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May is National High Blood Pressure Education Month. High blood pressure is clearly an epidemic as heart disease is the leading cause of death in the US. Still, you may think this is a pretty random topic for manufacturing managers. If so, here’s what you don’t know:
Manual labor increases the risk of high blood pressure.
It’s tempting to think that labor-intensive or manual material handling jobs help reduce blood pressure. After all, exercise is one of the most impactful ways to manage it. However, according to several studies, not only does manual labor not decrease the risk of high blood pressure, it significantly increases it.
This Time article by Alexandra Sifferlin details two studies on this and finds:
“Those reporting more labor-intensive occupations showed higher rates of heart events; for each one unit drop in the ranking of physical intensity, the participants showed a 20% decline in their chances of having a heart event.”
Sifferlin goes into the second study, stating that “After following the men for slightly more than three years on average, the researchers found that … men whose jobs were more physically demanding and who also exercised when they were off the clock showed a nearly 70% increased risk of heart problems… the men with the physically demanding jobs were more than four times likely as those with less physically-oriented occupations to develop heart disease…”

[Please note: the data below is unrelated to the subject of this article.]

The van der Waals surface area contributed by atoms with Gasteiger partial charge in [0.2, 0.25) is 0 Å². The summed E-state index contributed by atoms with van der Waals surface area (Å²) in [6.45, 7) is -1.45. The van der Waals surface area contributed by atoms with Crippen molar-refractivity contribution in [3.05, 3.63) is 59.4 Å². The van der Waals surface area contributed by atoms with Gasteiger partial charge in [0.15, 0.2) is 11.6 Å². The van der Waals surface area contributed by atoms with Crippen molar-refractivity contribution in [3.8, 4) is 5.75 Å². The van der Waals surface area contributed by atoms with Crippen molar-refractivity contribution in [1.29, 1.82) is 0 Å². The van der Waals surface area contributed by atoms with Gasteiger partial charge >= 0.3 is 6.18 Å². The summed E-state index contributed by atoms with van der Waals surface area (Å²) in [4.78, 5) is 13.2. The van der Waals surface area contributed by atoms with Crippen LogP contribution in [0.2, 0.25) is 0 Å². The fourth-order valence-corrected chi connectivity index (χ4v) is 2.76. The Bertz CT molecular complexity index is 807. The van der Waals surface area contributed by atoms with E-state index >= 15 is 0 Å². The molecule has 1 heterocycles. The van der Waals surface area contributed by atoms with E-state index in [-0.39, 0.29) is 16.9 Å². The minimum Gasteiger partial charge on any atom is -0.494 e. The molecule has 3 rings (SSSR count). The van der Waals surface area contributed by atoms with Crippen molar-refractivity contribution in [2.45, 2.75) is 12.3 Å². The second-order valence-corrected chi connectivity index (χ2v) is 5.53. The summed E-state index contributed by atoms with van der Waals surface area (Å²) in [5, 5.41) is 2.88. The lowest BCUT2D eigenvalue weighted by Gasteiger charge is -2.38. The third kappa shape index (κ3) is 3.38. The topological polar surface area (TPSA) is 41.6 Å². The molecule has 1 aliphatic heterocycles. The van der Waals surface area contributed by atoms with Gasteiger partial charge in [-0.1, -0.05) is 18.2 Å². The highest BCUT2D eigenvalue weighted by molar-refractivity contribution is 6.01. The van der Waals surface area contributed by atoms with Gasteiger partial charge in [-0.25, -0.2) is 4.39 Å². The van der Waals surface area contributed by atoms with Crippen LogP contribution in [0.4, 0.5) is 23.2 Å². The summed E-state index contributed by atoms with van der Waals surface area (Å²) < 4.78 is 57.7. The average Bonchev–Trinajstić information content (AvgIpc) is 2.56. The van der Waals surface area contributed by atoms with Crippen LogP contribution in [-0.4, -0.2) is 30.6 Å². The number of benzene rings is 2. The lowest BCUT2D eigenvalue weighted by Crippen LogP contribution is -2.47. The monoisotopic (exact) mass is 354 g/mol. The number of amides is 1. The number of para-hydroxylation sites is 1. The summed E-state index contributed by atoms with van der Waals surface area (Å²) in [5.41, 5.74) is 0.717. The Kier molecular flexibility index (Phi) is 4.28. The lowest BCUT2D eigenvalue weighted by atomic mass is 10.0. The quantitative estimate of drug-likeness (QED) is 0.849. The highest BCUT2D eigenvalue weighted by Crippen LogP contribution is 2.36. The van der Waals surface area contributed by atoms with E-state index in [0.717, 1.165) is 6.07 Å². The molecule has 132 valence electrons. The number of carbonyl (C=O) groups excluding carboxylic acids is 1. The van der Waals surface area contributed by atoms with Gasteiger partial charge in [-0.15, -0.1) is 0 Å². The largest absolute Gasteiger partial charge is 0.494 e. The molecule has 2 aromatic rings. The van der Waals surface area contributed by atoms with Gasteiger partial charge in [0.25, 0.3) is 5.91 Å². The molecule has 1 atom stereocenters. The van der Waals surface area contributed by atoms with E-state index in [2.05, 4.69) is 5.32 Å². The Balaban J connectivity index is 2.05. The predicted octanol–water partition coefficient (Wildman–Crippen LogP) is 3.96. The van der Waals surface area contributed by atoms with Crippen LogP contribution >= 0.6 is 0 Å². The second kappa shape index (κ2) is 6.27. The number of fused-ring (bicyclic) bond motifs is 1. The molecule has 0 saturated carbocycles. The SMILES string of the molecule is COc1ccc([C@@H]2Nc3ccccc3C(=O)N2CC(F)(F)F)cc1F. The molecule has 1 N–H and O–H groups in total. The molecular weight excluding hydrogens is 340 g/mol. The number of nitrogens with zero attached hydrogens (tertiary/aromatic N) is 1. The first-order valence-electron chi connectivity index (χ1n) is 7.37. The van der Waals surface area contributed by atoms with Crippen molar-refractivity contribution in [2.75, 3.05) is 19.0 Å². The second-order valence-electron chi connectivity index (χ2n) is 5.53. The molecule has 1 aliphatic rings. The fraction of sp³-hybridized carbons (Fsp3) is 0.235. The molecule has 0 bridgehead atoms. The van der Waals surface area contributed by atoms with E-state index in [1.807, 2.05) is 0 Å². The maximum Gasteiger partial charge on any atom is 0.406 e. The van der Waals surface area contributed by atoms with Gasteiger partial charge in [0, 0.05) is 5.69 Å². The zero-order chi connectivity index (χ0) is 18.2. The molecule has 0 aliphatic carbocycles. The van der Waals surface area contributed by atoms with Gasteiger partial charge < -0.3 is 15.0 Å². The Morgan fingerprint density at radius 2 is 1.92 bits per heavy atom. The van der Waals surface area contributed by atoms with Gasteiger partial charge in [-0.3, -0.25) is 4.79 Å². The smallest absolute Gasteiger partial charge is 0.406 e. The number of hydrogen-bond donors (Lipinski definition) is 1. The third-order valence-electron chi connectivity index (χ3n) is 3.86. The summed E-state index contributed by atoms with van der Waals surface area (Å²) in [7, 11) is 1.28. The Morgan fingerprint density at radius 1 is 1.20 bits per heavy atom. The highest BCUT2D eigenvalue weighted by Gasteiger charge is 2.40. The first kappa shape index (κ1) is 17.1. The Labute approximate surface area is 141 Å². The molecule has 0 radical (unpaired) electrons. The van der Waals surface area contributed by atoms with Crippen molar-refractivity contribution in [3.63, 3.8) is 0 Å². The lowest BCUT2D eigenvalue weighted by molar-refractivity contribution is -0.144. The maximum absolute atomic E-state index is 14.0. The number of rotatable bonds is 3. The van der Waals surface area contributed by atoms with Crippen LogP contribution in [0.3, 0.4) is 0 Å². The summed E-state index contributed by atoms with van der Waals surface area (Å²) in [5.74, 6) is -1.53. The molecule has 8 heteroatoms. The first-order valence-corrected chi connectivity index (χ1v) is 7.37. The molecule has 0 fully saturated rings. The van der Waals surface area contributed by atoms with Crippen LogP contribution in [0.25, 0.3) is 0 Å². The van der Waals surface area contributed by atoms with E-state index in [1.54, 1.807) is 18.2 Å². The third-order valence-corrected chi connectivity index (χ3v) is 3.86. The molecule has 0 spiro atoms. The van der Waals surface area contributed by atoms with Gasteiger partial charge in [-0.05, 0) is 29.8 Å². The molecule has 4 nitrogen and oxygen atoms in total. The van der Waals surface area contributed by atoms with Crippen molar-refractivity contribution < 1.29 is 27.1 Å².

If you’re wondering why that is, Sifferlin cites the study author:
“‘…Physical activities done on the job usually include more static activity types which do not have a training effect on the cardiovascular system, but have an overloading effect on the system,’ says study author Dr. Els Clays. ‘If people are exposed to that for a long time, like multiple hours during the day, that can really have an adverse effect on their cardiovascular health.’”
This isn’t just true of people who engage in hard labor throughout the day:
“Jobs that require activities like heavy lifting, awkward postures and high physical exertion are known to increase blood pressure and heart rate.”
Most manual material handling jobs include awkward postures or heavy lifting.
Sadly, the Time article also says, “The researchers of the first study also suggest that the stress accompanying physically demanding jobs may counteract the positive effects of exercise.”
Hypertension is known as the “silent killer” for a reason. There typically aren’t any symptoms, which makes it hard to keep an eye out for. As a manager, your best strategy is to inform, encourage, and improve:
Inform your staff about hypertension and the risks associated with it. Let them know how important it is to take care of oneself in this industry by sharing resources with them, like for symptoms and risks.
You can encourage staff to be active with management and prevention. Whether that’s informing them, creating conversations around the topic, or making it easier for them to follow a healthier regimen. In addition, you can participate in things like World Hypertension Day (May 17) and have everyone check their blood pressure (more info here.)
Finally, you can help make their jobs less detrimental to their health with any number of ergonomic improvements. Here is a great resource with a variety of suggestions.
As packaging specialists, we know better than most what a physical strain the packaging process can be. This is particularly true with large and/or heavy objects. Please use extreme care and caution when completing your own large packaging jobs. If you decide to leave it to the experts, give us a call: 952.944.9124.